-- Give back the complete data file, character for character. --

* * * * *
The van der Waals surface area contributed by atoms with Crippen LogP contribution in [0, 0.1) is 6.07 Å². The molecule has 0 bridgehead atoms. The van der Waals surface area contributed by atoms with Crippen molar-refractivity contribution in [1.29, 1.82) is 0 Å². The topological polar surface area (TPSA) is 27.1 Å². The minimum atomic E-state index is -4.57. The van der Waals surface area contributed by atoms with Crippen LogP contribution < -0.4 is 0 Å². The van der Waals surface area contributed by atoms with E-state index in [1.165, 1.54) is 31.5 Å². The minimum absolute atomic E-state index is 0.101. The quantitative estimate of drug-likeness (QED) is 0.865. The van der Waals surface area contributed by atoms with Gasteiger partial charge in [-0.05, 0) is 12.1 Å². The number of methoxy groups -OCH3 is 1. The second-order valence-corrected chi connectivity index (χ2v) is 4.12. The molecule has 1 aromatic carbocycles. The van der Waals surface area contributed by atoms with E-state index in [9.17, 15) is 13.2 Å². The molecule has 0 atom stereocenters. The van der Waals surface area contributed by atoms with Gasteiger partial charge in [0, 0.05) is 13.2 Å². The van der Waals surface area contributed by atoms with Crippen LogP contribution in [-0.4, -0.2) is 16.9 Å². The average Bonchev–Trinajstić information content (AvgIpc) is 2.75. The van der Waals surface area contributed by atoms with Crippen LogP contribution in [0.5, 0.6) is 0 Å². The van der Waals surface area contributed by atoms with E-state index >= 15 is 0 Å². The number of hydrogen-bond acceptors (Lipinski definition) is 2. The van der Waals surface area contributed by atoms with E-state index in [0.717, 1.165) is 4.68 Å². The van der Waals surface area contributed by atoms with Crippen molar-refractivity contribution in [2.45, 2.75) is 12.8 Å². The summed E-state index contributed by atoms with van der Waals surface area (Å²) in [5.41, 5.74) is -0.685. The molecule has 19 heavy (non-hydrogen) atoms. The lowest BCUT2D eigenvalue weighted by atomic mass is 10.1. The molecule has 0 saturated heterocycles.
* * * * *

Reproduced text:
The van der Waals surface area contributed by atoms with Crippen LogP contribution in [0, 0.1) is 6.07 Å². The molecule has 0 bridgehead atoms. The van der Waals surface area contributed by atoms with Crippen molar-refractivity contribution in [1.29, 1.82) is 0 Å². The topological polar surface area (TPSA) is 27.1 Å². The minimum atomic E-state index is -4.57. The van der Waals surface area contributed by atoms with Crippen LogP contribution < -0.4 is 0 Å². The van der Waals surface area contributed by atoms with E-state index in [1.165, 1.54) is 31.5 Å². The minimum absolute atomic E-state index is 0.101. The quantitative estimate of drug-likeness (QED) is 0.865. The van der Waals surface area contributed by atoms with Gasteiger partial charge in [-0.05, 0) is 12.1 Å². The number of methoxy groups -OCH3 is 1. The second-order valence-corrected chi connectivity index (χ2v) is 4.12. The molecule has 1 aromatic carbocycles. The van der Waals surface area contributed by atoms with E-state index in [9.17, 15) is 13.2 Å². The molecule has 0 atom stereocenters. The van der Waals surface area contributed by atoms with Gasteiger partial charge in [0, 0.05) is 13.2 Å². The van der Waals surface area contributed by atoms with Crippen LogP contribution in [-0.4, -0.2) is 16.9 Å². The average Bonchev–Trinajstić information content (AvgIpc) is 2.75. The van der Waals surface area contributed by atoms with Crippen LogP contribution in [0.5, 0.6) is 0 Å². The van der Waals surface area contributed by atoms with E-state index >= 15 is 0 Å². The number of hydrogen-bond acceptors (Lipinski definition) is 2. The van der Waals surface area contributed by atoms with E-state index in [0.717, 1.165) is 4.68 Å². The van der Waals surface area contributed by atoms with Crippen molar-refractivity contribution in [2.45, 2.75) is 12.8 Å². The summed E-state index contributed by atoms with van der Waals surface area (Å²) in [5.41, 5.74) is -0.685. The molecule has 19 heavy (non-hydrogen) atoms. The lowest BCUT2D eigenvalue weighted by atomic mass is 10.1. The molecule has 0 saturated heterocycles.